Without Stanford Wrestling, I wouldn’t be the person I am today.
I am originally from a small town in the middle of farm country. Surrounded by corn fields, it’s the one stoplight kind of town you might pass through to get some gas but otherwise not give a second thought to as you drive away. With no AP classes and lacking the resources of many other schools, it wasn’t the type of place that sent kids to Stanford; in fact, before me it never had. Wrestling provided an opportunity for me to even consider Stanford. Through my successes both on the mat and in the classroom I was able to catch the attention of the coaches at Stanford. Without their encouragement, I would have never had the courage to submit an application and without my wrestling achievements I never would have been able to stand out from the thousands of other kids that apply every year.
When I first stepped on campus, I was shell shocked; I had never been in a place where everyone around me was so talented, and it took me a while to find my bearings. During that time I struggled academically and athletically, and I began to question if I could actually succeed at Stanford. Without the wrestling team, there is no way I would have made it. My teammates offered me a community where I felt a sense of belonging and acceptance, and in talking freely about my struggles I began to understand how to succeed as a Stanford student and wrestler. I began to understand that in order to be successful I needed to put in a lot of hard work both in the practice room and in the library. Through that hard work I began to find small successes that allowed me to gain the confidence I needed to thrive. By the end of my Stanford career I was involved with numerous clubs and organizations, earned two engineering degrees, was a four year starter and two-time captain of the wrestling team, and was on my way to starting my career in the energy industry.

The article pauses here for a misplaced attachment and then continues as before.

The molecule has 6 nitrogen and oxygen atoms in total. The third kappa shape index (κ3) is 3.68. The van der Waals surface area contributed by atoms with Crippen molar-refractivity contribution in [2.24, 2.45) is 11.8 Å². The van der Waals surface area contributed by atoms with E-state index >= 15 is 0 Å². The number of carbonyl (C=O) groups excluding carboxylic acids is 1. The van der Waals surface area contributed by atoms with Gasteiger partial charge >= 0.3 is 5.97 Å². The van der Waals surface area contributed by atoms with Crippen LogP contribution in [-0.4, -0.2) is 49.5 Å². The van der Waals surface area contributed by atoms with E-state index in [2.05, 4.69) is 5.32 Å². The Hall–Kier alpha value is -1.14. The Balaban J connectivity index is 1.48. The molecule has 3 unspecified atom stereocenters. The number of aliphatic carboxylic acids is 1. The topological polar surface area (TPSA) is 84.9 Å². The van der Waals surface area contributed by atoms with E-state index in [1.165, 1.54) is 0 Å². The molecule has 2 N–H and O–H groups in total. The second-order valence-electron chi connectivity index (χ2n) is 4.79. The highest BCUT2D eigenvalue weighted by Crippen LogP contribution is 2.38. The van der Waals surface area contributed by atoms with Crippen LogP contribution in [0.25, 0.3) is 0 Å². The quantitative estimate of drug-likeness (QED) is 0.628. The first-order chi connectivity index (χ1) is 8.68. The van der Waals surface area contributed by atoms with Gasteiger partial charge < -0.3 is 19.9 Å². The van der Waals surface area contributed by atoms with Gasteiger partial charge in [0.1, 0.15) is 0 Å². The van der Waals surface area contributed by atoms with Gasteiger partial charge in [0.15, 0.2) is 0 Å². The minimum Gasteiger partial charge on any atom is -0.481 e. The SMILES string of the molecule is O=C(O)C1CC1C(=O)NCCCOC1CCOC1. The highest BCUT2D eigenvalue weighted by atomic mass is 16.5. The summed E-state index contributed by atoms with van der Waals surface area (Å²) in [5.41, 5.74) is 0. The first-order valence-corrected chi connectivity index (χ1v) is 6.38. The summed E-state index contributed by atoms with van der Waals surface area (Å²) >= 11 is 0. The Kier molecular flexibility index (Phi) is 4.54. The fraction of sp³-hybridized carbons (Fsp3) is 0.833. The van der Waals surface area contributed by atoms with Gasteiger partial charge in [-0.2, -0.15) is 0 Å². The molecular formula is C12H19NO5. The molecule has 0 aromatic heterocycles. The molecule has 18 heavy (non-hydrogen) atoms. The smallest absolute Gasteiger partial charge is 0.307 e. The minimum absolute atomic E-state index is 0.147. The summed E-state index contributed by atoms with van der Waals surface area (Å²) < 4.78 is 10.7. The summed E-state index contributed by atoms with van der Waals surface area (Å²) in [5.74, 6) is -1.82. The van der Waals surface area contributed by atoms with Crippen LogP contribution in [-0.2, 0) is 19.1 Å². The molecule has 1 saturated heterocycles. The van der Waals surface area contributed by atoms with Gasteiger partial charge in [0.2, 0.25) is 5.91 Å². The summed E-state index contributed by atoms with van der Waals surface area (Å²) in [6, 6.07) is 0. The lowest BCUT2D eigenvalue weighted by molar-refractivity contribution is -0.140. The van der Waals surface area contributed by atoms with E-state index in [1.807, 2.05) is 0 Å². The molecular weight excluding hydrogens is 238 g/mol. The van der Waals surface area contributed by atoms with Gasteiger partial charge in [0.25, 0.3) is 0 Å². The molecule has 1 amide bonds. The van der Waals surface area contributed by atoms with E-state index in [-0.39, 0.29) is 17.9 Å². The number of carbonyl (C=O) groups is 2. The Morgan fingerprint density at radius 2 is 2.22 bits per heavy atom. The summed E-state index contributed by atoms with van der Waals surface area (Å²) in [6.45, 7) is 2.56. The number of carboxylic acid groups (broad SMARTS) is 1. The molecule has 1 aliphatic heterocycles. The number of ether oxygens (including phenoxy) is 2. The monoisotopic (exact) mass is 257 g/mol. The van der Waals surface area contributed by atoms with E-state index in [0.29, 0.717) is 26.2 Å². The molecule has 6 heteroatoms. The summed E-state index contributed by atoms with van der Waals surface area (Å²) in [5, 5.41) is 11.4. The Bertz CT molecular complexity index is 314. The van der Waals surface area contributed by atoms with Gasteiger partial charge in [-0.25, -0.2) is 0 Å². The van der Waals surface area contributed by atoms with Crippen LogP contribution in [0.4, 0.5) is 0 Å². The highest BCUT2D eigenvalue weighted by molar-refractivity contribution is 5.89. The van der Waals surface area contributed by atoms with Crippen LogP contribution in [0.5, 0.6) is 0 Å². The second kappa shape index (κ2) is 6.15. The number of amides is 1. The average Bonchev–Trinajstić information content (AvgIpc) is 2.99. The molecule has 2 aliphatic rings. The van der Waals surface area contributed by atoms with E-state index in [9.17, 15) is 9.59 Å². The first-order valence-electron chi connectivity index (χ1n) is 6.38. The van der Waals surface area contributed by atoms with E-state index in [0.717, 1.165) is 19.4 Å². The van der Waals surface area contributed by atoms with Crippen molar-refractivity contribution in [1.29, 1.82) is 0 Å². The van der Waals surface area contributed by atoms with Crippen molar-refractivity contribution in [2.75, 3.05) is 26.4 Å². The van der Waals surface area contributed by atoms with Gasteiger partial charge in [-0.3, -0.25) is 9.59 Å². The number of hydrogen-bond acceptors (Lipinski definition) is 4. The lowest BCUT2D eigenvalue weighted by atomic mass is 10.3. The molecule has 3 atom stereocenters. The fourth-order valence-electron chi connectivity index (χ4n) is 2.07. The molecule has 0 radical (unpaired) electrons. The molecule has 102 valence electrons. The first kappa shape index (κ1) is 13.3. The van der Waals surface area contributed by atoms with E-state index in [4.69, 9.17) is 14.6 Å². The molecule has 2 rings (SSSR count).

Given my story, the decision to cut the Stanford wrestling team hurts me deeply because the university is taking away opportunities from many young men and women from many different walks of life. Wrestling is a diverse sport across race, ethnicity, socio-economic status, and is one of the top sports for first-generation college-bound students. These kids will not have the same opportunity I had to attend a world-class university, to find a community of teammates that encourages and inspires, and to learn how to set goals, work hard, and build a meaningful life. Beyond the wrestling community, his decision also negatively impacts the Stanford community at large, because the university will lose a group of men and women who act as role models and show others how to be successful through hard work, determination, and pride. I am frustrated and upset by this decision, but above all I am hopeful. I know how hard this community can work and I know we will fight every day until this decision is overturned. I am excited for this fight because I know it is worth fighting and I know that we will win.
- Michael Sojka